Sara-la-Kali – The path of the soul
Saint Sara the black, heart studded with stars
she spreads her cloak over her throbbing breasts.
The rough-mouthed dawn makes the path thorny
under the concrete bridge, where a death of flames
hungry for young flesh, she was satisfied.
She bent down, Saint Sara the black, picked up the silences of frogs
and blue bluebells of spring
of heartbreaking screams: a bundle, she brought Gipsy children,
she squeezed her dark breast: all that was left
of those who burned in the hut of twigs and reeds
in the garbage next to the murmuring river.
Her name is Sara, like in the Old Testament, maybe a Hebrew name referring to a woman of high society, which is sometimes translated as “princess” or “lady”. The legends identify her as the servant of one of the three women named Mary who were present during the crucifixion of Jesus. Other stories tell that she was the daughter of Jesus and Mary Magdalene, further that she was Mary Magdalen’s slave.
The place of worship is the city of Saintes-Marie-De-La-Mer, in France, where she would have come with Mary Jacobin, sister of Mary, Jesus’ mother; Maria Salome, mother of the Apostles James and John; Mary Magdalene, Martha and Lazarus. Thrown into the sea to escape from Palestine, on a boat without oars, Sara would have promised that if they had arrived safely everywhere, she would have spent the rest of her days with her head covered by a scarf; they were rescued by a group of gipsies on the coasts of Provence.
It is also probable that the cult of Sara la Nera can be linked to that of the Indian deity Kalì. Thus both the hypothesis of the Indian origin of the Roma Community, which arrived in France around the 9th century, and the rite of immersing the statues in the water agree.
Sara the Black is the Saint of the desperate, the offended and the needy. The two Maries became the patron saints of the town, and their statues are kept inside the church, and carried in procession on the anniversary of the day of the landing, while Sara, known as the Black, became the patroness of travellers and gipsies.
During the days of the festival in honour of Sara, the small town of Saintes-Marie-de-la-Mer is invaded by caravans of cheering Roma, some in modern campers and others in old wooden ones. On Santa Sara’s day, the celebrations inside the church take place for the whole day. The representatives of the “guardians”, the landowners who seasonally employed the Roma as herdsmen, station themselves in the square of the Basilica on the saddle of their thirteen white horses. In the basilica, songs and prayers alternate, punctuated by the shouts “Vive Les Saintes Maries”, “Vive Santa Sara”.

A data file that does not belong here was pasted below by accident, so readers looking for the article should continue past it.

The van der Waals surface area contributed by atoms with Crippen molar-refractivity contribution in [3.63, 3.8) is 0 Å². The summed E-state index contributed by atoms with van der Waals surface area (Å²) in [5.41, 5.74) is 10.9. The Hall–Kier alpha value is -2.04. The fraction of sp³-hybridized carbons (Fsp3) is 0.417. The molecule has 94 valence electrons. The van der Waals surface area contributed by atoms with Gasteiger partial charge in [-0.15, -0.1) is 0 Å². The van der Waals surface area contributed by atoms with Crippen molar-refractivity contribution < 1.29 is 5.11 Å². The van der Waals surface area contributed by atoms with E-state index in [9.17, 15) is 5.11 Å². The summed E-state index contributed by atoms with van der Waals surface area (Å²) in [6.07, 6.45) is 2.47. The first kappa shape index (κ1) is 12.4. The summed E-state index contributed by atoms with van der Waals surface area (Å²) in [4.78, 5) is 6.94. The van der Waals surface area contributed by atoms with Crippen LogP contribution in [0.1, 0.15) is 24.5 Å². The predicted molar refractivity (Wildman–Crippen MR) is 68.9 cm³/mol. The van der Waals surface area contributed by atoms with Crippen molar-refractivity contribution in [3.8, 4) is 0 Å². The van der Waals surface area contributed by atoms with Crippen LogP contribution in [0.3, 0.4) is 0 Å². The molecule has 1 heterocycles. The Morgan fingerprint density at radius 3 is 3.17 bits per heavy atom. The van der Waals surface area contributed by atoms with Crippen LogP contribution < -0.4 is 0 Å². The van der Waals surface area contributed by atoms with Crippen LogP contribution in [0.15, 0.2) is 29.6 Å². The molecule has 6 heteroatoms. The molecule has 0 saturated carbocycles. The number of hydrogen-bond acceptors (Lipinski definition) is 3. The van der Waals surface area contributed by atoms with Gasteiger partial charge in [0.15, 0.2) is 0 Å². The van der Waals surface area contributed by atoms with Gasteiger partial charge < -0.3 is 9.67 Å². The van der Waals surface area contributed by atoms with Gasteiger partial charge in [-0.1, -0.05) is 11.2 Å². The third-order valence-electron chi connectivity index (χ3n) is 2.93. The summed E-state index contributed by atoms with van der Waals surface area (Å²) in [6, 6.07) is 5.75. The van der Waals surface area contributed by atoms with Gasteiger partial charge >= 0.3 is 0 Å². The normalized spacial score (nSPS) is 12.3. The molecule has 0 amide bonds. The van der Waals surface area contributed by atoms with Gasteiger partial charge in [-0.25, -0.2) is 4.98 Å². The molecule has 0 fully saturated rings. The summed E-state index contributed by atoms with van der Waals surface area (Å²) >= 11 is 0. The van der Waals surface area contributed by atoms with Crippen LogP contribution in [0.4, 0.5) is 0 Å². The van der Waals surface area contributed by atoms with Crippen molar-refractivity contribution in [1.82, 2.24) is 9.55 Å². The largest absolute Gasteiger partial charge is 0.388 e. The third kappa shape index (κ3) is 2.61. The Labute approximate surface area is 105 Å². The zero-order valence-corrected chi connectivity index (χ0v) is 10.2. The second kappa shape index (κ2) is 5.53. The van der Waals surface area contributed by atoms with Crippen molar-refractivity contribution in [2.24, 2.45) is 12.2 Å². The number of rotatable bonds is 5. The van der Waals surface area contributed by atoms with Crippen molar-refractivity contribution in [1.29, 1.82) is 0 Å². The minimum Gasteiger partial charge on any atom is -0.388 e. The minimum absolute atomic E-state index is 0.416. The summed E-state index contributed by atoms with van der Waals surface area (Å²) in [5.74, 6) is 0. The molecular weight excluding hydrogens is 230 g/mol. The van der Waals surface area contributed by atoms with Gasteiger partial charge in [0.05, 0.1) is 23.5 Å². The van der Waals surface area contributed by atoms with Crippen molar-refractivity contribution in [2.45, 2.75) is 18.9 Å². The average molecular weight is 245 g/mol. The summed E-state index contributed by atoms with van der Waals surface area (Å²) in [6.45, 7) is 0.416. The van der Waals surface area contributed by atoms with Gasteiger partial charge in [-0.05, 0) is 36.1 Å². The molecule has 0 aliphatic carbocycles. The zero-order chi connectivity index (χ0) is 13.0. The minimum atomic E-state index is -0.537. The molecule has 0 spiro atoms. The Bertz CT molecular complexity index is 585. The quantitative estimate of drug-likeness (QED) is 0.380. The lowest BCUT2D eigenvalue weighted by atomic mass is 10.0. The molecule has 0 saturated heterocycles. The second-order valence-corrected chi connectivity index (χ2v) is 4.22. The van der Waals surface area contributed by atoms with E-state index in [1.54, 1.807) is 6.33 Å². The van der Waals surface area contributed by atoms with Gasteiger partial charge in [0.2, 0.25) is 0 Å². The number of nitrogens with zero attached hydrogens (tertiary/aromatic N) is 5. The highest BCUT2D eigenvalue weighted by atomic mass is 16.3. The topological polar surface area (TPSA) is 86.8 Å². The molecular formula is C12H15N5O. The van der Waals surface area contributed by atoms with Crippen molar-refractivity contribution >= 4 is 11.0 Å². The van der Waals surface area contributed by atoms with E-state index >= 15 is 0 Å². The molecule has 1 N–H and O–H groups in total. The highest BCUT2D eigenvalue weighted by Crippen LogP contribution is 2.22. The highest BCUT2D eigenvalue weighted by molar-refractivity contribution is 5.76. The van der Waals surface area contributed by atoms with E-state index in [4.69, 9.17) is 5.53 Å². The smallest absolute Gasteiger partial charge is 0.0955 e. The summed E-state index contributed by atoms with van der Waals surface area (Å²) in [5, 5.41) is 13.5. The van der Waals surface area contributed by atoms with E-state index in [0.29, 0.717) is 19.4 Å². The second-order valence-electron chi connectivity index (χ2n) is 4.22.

The procession advances, punctuated by songs and intonations, along the village streets and up to the beach, where a crowd of thousands of participants has gathered again this year. The excitement rises to the max, the fever of faith inflames souls and, pushed by frightened horses and jostled by the faithful, it is not uncommon to see people falling into the sea and being trampled by colts.
The ceremony ends with a collective bath that takes on the appearance of a real purification rite, the Mediterranean twins with the Ganges in an unmissable show of colours, so Kalì returns to the church, escorted by the sound of the guitars, the singing of the invocations, and the litanies.
The breeze blows warm, and the dry sand tingles on the skin, the acrid smell of the horses mixes with the incense, and everything becomes mystical. The sky is frescoed in soft pink, and the bells approach almost without recollection of having taken steps. I’m dripping, barefoot, enraptured by the moment. The eyes of the devotees are red, mixed with gravel and tears. With their arms raised, they shout Sara’s name once again and thank her for the Mercy.
“My name’s Elvio Maccheroni, and I live in a lodge inside the Natural Park of Mount Subasio in central Italy. Photography has always been my passion, and now it has become a job; including National Geographic among my collaborations. My photographic style prefers reportage, and for this reason, I love to travel and always look for new situations in which to infiltrate. My Fuji kit allows me to go unnoticed and thus maintain the naturalness of the moment.”